| Joy Kogawa, illustrated by Ruth Ohi,
Fitshenry & Whiteside, 2005 (original published by Oxford University Press, 1986).
As I revisited Joy Kogawa's contribution to Too Young to Fight: Memories from our Youth During World War II, I realized just how closely Naomi's Road mirrors her experiences as a young child during the time when she and her family were stripped of their home and possessions in Vancouver and sent to the internment camp for Japanese Canadians at Slocan. First published in 1986, Joy Kogawa has now published a new edition of this children's classic based on the expanded version of the story published in Japan.
As the story begins we see Naomi and her family going about their everyday lives in their family home in Vancouver. Life is pleasant and many members of Naomi's extended family are close by. Due to an ill great-grandmother, Naomi's mother and grandmother have to make a journey to Japan and her aunt comes to look after Naomi and her brother stephen. It is just shortly after this that the japanese bomb Pearl Harbor and things change drastically for the Japanese-Canadians. Even though they are for the most part Canadian citizens, they are put under suspicion by the Canadian government and almost without warning they are taken away from their homes with only a minimum of possessions and are carried away to internment camps where they're kept until the end of the war. naomi, her brother and her aunt are taken to Slocan. Eventually their uncle arrives to stay with them. They do have one brief visit from their ailing father but their family is never reunited as after the war Naomi, her brother and her aunt are sent to live in a farm in Alberta. While Kogawa and her brother were never actually separated from their parents, much of the rest of the story is auto-biographical.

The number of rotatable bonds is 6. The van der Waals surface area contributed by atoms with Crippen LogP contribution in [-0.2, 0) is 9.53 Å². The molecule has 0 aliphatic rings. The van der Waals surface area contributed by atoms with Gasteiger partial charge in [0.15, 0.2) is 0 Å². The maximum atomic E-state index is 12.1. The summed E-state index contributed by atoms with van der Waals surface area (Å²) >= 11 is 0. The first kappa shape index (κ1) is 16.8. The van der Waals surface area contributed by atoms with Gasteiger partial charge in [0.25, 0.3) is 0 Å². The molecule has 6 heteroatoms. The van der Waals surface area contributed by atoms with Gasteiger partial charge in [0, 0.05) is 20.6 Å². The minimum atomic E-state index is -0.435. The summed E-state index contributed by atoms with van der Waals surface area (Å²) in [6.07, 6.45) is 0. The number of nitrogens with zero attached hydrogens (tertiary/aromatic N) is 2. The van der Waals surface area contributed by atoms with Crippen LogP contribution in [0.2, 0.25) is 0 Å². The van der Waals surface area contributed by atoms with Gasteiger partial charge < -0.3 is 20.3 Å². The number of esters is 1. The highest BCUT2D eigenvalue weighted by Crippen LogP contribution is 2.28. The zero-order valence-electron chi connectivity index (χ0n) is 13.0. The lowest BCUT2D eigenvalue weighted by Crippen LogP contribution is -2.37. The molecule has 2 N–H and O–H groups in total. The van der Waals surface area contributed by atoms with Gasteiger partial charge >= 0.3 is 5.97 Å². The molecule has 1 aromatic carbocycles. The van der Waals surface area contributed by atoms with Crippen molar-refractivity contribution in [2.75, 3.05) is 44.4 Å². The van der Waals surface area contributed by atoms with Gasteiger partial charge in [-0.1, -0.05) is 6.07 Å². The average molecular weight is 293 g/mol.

Through the description of the day-to-day activities at the camp, Kogawa provides us with understanding of what life was like for those people who were prisoners not because of anything they had done but because of who they were. Told from a child's point of view, without any accusation or blame, this book is avery powerful statement on the horrors of war which affected people far from the battlegrounds and the racial discrimination which was prevalent at the time. Ruth Ohi's black and white sketches add to the somber yet gentle tone of the book.
This is a book which should be shared with young readers so that they can understand that actions such as these must never happen again in a country where multiculturalism and peace are two of our main idioms. This books will be another great addition to historical fiction collections and a supplement to social studies programs at the elementary level.
The Vancouver Opera produced a musical version of Naomi's Road which toured in 2005.
Thematic Links: World War II; Japanese Internment; Japanese-Canadians.
Vol. 10, number 5
E - Excellent, enduring, everyone should see it!
G - Good, even great at times, generally useful!
A - Average, all right, has its applications.
P - Problematic, puzzling, poorly presented.